DAN SCHRADER: That's exactly what it does. It sends a copy of itself to anyone who sends you an e-mail. Then, if you're on a computer network, say within a corporation, it will start searching out the network and see if it can copy itself on it other computers within your network using a technology that Microsoft provides in its operating systems called shares.
|A worm and a virus.|
WARNER: And let me just interrupt you, because you have made a distinction
between a worm and a virus. Is that the difference, that a virus infects
when you actually send something to someone, whereas a worm is sort of
DAN SCHRADER: That's exactly the difference. A virus is a program that copies itself within your computer. It infects from one file to another file. A worm copies from one computer to another computer. Now, that's a nice, neat distinction. Unfortunately, the hacker-cracker community hasn't been so neat and they often combine the two. So, we see viruses with worm-like characteristics, worms that are spread as Trojans, a lot of different ways of mixing these different tools.
MARGARET WARNER: All right. Richard Smith, how much damage -- why are people so troubled by this? What kind of damage does this cause? Has anyone tried to quantify it in economic terms?
RICHARD SMITH, President, Phar Lap Software: Well, it's deleting people's document files and spreadsheet files and programming files. So it's stuff that you work on every day. And if you don't have backup, it could take, you know, many, many months to reproduce this information. It's particularly nasty in that respect. It goes after people's individual work. And it also -- the way that it deletes files, as Dan was talking about, overwrites them. So, if it deleted a more simple way, there could have been recovery tools to get it. But it doesn't look like that's possible. So, putting economic value on this is tough because you're looking at people's time and effort. But it can be very, very - you know -- it's just mean frankly because it could be individual's work, somebody's writing a novel or it could be a business plan. It's really hard to say put a dollar figure on it. But it's very nasty.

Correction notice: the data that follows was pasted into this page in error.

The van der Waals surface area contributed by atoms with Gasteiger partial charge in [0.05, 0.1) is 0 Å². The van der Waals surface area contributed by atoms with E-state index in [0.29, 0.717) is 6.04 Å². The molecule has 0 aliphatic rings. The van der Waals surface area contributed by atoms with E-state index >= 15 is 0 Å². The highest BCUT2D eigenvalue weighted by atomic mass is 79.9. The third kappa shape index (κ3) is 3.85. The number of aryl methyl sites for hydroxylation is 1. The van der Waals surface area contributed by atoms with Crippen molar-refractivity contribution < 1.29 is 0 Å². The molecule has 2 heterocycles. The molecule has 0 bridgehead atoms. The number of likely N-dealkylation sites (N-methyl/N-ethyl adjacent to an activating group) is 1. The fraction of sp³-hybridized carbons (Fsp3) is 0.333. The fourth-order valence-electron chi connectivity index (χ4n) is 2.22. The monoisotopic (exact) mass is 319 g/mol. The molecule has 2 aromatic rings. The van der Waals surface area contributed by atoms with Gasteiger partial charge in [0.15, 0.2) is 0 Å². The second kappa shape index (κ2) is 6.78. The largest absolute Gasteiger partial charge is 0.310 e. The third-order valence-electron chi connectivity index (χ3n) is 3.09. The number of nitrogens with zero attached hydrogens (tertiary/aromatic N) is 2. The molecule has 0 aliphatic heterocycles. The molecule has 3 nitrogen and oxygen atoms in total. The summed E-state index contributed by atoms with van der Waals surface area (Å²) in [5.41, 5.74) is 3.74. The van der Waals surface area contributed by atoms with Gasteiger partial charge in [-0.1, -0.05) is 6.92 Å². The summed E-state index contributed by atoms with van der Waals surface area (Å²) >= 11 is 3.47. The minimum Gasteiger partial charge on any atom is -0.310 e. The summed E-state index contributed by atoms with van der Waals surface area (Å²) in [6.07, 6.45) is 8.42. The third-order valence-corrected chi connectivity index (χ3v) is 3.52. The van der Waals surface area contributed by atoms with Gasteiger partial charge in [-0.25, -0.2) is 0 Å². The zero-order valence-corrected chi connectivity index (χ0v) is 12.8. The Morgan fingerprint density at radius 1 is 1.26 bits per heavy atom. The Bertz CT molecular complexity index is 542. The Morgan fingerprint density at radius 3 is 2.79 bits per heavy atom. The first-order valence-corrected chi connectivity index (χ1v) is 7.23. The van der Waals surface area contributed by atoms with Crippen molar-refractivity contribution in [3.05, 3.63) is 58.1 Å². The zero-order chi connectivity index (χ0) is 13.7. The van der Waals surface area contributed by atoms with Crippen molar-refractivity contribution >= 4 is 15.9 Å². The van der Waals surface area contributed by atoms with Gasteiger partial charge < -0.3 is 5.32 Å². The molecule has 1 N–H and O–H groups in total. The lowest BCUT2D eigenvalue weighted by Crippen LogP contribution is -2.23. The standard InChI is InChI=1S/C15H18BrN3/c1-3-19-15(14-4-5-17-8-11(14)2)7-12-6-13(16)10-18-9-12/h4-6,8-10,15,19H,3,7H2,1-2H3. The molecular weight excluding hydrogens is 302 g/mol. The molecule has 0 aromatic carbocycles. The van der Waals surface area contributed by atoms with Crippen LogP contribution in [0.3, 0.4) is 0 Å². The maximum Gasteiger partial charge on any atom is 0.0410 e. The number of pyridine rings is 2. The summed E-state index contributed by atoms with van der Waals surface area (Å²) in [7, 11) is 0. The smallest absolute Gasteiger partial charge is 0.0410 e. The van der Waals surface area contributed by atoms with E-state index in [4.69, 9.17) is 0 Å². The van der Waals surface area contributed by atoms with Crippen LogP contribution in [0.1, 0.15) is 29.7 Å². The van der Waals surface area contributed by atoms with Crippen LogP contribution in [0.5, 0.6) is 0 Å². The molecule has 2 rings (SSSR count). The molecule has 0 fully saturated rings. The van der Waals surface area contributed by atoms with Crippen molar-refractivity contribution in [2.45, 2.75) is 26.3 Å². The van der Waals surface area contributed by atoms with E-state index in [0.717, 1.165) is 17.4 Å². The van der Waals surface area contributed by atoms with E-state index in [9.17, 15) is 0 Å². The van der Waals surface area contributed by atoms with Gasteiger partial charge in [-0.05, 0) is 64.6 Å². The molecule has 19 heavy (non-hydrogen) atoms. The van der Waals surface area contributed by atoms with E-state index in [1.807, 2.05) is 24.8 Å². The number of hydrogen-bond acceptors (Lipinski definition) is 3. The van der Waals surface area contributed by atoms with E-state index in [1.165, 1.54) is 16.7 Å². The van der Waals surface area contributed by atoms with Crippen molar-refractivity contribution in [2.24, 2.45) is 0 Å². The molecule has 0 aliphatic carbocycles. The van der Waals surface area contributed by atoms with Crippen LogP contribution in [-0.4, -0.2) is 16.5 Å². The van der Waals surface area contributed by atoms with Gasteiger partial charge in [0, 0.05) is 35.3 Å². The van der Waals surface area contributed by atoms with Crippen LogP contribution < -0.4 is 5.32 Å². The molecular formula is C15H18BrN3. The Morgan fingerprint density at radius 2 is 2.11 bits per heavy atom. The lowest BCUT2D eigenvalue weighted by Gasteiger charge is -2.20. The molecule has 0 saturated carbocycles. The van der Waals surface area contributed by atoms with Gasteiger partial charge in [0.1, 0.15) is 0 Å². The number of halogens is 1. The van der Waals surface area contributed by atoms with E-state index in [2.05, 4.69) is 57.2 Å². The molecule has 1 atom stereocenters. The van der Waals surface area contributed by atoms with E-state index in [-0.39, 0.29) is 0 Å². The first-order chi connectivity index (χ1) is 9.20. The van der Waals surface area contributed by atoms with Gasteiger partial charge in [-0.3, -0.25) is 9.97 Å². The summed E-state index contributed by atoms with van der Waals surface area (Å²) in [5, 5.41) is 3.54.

MARGARET WARNER: And is it fair to say that the fact that we're all becoming more and more networked, particularly through the Internet, is making the whole world of computer users just more vulnerable to these?
RICHARD SMITH: Yes. Exactly. That's what we're really seeing. The virus writers and the worm writers have really discovered the Internet and are sending around these things via e-mail. So, they get transmitted much quicker than the olden days when things were done by floppy disk. And so the interconnection of the world is really the story here.